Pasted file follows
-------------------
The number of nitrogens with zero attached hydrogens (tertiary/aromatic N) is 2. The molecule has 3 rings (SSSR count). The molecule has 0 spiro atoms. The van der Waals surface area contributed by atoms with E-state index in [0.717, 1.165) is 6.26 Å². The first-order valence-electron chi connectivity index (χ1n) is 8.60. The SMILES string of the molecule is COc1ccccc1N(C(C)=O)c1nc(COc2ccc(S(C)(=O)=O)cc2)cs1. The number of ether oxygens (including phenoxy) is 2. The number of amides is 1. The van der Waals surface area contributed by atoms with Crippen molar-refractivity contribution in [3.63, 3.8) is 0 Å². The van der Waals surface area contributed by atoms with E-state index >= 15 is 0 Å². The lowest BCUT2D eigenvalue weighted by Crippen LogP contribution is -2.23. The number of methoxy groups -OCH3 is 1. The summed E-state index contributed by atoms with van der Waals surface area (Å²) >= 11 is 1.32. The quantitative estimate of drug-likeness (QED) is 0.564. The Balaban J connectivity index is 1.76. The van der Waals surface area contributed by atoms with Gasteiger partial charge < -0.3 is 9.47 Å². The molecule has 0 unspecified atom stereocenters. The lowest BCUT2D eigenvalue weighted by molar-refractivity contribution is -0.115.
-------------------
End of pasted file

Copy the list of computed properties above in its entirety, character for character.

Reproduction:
The number of nitrogens with zero attached hydrogens (tertiary/aromatic N) is 2. The molecule has 3 rings (SSSR count). The molecule has 0 spiro atoms. The van der Waals surface area contributed by atoms with E-state index in [0.717, 1.165) is 6.26 Å². The first-order valence-electron chi connectivity index (χ1n) is 8.60. The SMILES string of the molecule is COc1ccccc1N(C(C)=O)c1nc(COc2ccc(S(C)(=O)=O)cc2)cs1. The number of ether oxygens (including phenoxy) is 2. The number of amides is 1. The van der Waals surface area contributed by atoms with Crippen molar-refractivity contribution in [3.63, 3.8) is 0 Å². The van der Waals surface area contributed by atoms with E-state index >= 15 is 0 Å². The lowest BCUT2D eigenvalue weighted by Crippen LogP contribution is -2.23. The number of methoxy groups -OCH3 is 1. The summed E-state index contributed by atoms with van der Waals surface area (Å²) >= 11 is 1.32. The quantitative estimate of drug-likeness (QED) is 0.564. The Balaban J connectivity index is 1.76. The van der Waals surface area contributed by atoms with Gasteiger partial charge < -0.3 is 9.47 Å². The molecule has 0 unspecified atom stereocenters. The lowest BCUT2D eigenvalue weighted by molar-refractivity contribution is -0.115.